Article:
437 – Richard Reynolds on Foxhounds and Favors
Richard Reynolds on Foxhounds and Favors
Richard Reynolds is joining us today. This is the first part of a two-part episode. We’re going to talk about rat hunting and foxhounds and all kinds of fabulous historical stuff, because he is a brain trust of all things history in purebred dogs.
Reynolds said his involvement in purebred dogs “started from a National Geographic magazine. I was a young lad in his early teens and I came upon a National Geographic magazine that had an article Westminster, the World Series of Dogs” circa 1949.
“All of my colleagues had Playboy magazine hidden under their mattresses and I had National Geographic,” Reynolds said, “not for the same purpose of course.”
Reynolds said he acquired his first Beagle “for the princely sum of $35 from a gentleman who hunted them and, as they say, the rest was history.
“The first Beagle fell somewhat short of being a show dog, but the next one was a show dog. It cost a great deal more than $35, although I’m not sure it was worth much more. That kind of got me started with the dog showing thing.”
Reynolds’ focus has always been on preserving breed type through concentration on performance ability. He was a Master of Foxhounds with the only dual registry recognized hunting pack. His Old English hounds won a group at Westminster, many Bests in Show, many Large Pack classes at hound shows and the occasional Grand Championship.
Most important, Reynolds noted, each hound hunted a regular three day a week schedule.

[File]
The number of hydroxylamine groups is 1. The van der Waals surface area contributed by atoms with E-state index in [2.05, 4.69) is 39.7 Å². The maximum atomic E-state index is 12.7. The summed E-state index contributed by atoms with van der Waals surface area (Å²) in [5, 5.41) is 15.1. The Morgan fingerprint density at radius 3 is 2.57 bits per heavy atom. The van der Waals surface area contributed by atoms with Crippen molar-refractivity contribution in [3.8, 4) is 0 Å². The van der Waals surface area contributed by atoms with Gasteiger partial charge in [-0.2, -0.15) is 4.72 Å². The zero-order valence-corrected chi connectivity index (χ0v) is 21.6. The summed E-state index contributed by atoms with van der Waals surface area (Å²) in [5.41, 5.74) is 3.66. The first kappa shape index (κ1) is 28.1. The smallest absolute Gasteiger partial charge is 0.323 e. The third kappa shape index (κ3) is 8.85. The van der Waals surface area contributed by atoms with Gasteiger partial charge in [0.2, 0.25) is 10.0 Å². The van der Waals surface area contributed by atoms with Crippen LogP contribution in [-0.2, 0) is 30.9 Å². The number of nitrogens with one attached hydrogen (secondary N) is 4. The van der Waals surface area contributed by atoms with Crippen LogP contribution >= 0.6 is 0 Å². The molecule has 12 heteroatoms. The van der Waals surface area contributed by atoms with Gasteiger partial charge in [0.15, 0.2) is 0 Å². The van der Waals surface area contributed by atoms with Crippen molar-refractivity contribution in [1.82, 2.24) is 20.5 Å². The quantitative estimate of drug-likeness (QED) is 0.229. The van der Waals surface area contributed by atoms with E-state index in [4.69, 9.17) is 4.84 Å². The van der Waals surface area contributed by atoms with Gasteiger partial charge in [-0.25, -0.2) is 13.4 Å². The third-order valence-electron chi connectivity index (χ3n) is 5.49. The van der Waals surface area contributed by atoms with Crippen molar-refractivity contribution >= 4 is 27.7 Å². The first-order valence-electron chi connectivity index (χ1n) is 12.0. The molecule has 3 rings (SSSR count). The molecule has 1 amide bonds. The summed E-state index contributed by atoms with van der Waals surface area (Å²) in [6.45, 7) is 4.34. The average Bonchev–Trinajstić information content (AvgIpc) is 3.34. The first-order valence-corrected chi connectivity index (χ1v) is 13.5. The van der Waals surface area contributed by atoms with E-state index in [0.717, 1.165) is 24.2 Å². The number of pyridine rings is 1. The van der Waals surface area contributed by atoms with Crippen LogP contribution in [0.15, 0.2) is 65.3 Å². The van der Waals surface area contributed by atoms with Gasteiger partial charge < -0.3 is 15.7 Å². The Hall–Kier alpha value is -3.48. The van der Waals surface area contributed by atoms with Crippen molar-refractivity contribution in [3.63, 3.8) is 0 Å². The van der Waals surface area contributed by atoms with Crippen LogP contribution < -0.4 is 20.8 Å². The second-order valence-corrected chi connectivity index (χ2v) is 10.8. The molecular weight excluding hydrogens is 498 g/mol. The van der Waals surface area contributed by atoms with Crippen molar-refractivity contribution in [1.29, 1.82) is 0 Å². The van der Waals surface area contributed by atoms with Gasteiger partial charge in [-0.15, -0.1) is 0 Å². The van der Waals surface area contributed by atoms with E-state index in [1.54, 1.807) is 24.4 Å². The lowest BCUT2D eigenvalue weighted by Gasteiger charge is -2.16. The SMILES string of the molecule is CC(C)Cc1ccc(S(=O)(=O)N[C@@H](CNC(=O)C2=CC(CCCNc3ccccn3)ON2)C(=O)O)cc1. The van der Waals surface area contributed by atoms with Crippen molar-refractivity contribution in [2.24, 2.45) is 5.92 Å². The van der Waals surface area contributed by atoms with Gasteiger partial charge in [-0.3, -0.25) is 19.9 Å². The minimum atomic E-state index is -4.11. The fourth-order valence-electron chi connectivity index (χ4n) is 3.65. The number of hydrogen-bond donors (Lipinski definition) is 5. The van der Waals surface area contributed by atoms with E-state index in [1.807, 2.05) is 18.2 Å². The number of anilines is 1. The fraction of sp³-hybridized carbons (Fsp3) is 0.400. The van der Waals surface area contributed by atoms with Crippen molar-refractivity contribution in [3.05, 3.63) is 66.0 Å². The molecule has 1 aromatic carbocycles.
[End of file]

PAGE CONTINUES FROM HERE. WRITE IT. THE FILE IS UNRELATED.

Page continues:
Comparing the English and American Foxhounds, Reynolds notes, “The old English Foxhound is heavier, larger. Level top line. Picture, if you will, a bulldozer on feet. The American foxhound is lighter, leggier, has a slight rise over the loin to give it speed. It’s of course descended from the English Foxhound, but it’s not exactly the same.
“They both have their purposes and, like all of the hounds and terriers, that purpose is directly related to the country, the land where the dog hunts and works. American foxhounds are suited to the wide open spaces in the United States and the English are suited to the Gorse hedges and stone walls and whatever of England. We found them very useful in Pennsylvania where I’m at because we have a wonderful agricultural phenomenon known as the multiflora rose.”
Reynolds’ most famous dog was Ch. Mr Stewart’s Cheshire Winslow.
“He hunted pretty good and he was a reasonably good stud dog,” Reynolds quipped, “but he was a really good show dog. He was the top of all hound breeds in 1983, won the Quaker oats award for the top winning hound, and then he kind of walked out of Westminster in 1984 with the hound group. So having done that, we figured that we were duty bound to get him back to the hunt field the following morning. So he won the group at Westminster on Tuesday night, and hunted Fox from horseback on Wednesday morning.”
Reynold’s wry, self-deprecating humor is a treasure to the dog community. Enjoy this episode and join us next week for our conversation on terriers.
KNOWLEDGE IS POWER — FRANCIS BACON
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